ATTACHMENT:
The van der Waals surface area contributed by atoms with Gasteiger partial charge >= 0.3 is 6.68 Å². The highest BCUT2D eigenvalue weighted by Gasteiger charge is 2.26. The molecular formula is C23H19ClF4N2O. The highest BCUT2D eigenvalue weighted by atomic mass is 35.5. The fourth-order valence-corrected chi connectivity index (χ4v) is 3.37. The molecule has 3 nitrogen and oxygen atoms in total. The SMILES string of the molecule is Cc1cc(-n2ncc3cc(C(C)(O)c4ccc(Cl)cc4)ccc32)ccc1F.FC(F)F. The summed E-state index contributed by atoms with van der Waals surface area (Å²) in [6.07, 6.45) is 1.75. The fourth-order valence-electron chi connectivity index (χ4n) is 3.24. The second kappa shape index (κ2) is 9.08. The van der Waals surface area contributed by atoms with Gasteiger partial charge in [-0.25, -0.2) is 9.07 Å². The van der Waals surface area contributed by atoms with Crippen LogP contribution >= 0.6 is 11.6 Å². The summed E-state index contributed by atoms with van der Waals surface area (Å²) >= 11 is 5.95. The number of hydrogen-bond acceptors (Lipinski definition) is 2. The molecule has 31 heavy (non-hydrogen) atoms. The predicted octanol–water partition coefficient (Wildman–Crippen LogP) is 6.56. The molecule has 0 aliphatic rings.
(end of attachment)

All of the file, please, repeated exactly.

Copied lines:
The van der Waals surface area contributed by atoms with Gasteiger partial charge >= 0.3 is 6.68 Å². The highest BCUT2D eigenvalue weighted by Gasteiger charge is 2.26. The molecular formula is C23H19ClF4N2O. The highest BCUT2D eigenvalue weighted by atomic mass is 35.5. The fourth-order valence-corrected chi connectivity index (χ4v) is 3.37. The molecule has 3 nitrogen and oxygen atoms in total. The SMILES string of the molecule is Cc1cc(-n2ncc3cc(C(C)(O)c4ccc(Cl)cc4)ccc32)ccc1F.FC(F)F. The summed E-state index contributed by atoms with van der Waals surface area (Å²) in [6.07, 6.45) is 1.75. The fourth-order valence-electron chi connectivity index (χ4n) is 3.24. The second kappa shape index (κ2) is 9.08. The van der Waals surface area contributed by atoms with Gasteiger partial charge in [-0.25, -0.2) is 9.07 Å². The van der Waals surface area contributed by atoms with Crippen LogP contribution >= 0.6 is 11.6 Å². The summed E-state index contributed by atoms with van der Waals surface area (Å²) >= 11 is 5.95. The number of hydrogen-bond acceptors (Lipinski definition) is 2. The molecule has 31 heavy (non-hydrogen) atoms. The predicted octanol–water partition coefficient (Wildman–Crippen LogP) is 6.56. The molecule has 0 aliphatic rings.